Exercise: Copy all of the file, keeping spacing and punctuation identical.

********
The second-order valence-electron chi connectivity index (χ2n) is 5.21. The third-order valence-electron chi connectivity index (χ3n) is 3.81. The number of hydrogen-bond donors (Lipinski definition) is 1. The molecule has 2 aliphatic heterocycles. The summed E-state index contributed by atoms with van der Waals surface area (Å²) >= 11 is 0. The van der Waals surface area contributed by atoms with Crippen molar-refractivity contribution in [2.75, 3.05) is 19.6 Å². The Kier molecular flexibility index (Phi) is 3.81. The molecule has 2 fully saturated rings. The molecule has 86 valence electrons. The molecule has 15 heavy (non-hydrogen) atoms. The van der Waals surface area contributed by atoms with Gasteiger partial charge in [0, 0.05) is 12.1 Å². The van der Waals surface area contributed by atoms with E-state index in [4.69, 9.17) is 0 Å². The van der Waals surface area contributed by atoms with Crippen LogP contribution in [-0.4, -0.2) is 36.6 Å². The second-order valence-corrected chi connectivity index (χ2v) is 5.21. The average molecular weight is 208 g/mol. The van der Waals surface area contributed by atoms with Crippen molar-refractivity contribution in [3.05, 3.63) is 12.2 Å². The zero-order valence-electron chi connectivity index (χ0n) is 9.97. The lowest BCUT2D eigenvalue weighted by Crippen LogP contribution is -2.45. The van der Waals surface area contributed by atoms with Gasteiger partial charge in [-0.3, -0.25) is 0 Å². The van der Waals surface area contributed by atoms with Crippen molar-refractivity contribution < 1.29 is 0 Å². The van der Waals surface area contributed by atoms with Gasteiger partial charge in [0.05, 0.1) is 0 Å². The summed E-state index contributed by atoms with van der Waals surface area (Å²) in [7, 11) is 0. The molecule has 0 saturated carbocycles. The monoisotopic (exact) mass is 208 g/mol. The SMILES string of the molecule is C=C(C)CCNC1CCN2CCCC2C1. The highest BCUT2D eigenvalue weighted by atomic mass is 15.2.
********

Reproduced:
The second-order valence-electron chi connectivity index (χ2n) is 5.21. The third-order valence-electron chi connectivity index (χ3n) is 3.81. The number of hydrogen-bond donors (Lipinski definition) is 1. The molecule has 2 aliphatic heterocycles. The summed E-state index contributed by atoms with van der Waals surface area (Å²) >= 11 is 0. The van der Waals surface area contributed by atoms with Crippen molar-refractivity contribution in [2.75, 3.05) is 19.6 Å². The Kier molecular flexibility index (Phi) is 3.81. The molecule has 2 fully saturated rings. The molecule has 86 valence electrons. The molecule has 15 heavy (non-hydrogen) atoms. The van der Waals surface area contributed by atoms with Gasteiger partial charge in [0, 0.05) is 12.1 Å². The van der Waals surface area contributed by atoms with E-state index in [4.69, 9.17) is 0 Å². The van der Waals surface area contributed by atoms with Crippen LogP contribution in [-0.4, -0.2) is 36.6 Å². The second-order valence-corrected chi connectivity index (χ2v) is 5.21. The average molecular weight is 208 g/mol. The van der Waals surface area contributed by atoms with Crippen molar-refractivity contribution in [3.05, 3.63) is 12.2 Å². The zero-order valence-electron chi connectivity index (χ0n) is 9.97. The lowest BCUT2D eigenvalue weighted by Crippen LogP contribution is -2.45. The van der Waals surface area contributed by atoms with Gasteiger partial charge in [-0.3, -0.25) is 0 Å². The van der Waals surface area contributed by atoms with Crippen molar-refractivity contribution < 1.29 is 0 Å². The van der Waals surface area contributed by atoms with Gasteiger partial charge in [0.05, 0.1) is 0 Å². The summed E-state index contributed by atoms with van der Waals surface area (Å²) in [7, 11) is 0. The molecule has 0 saturated carbocycles. The monoisotopic (exact) mass is 208 g/mol. The SMILES string of the molecule is C=C(C)CCNC1CCN2CCCC2C1. The highest BCUT2D eigenvalue weighted by atomic mass is 15.2.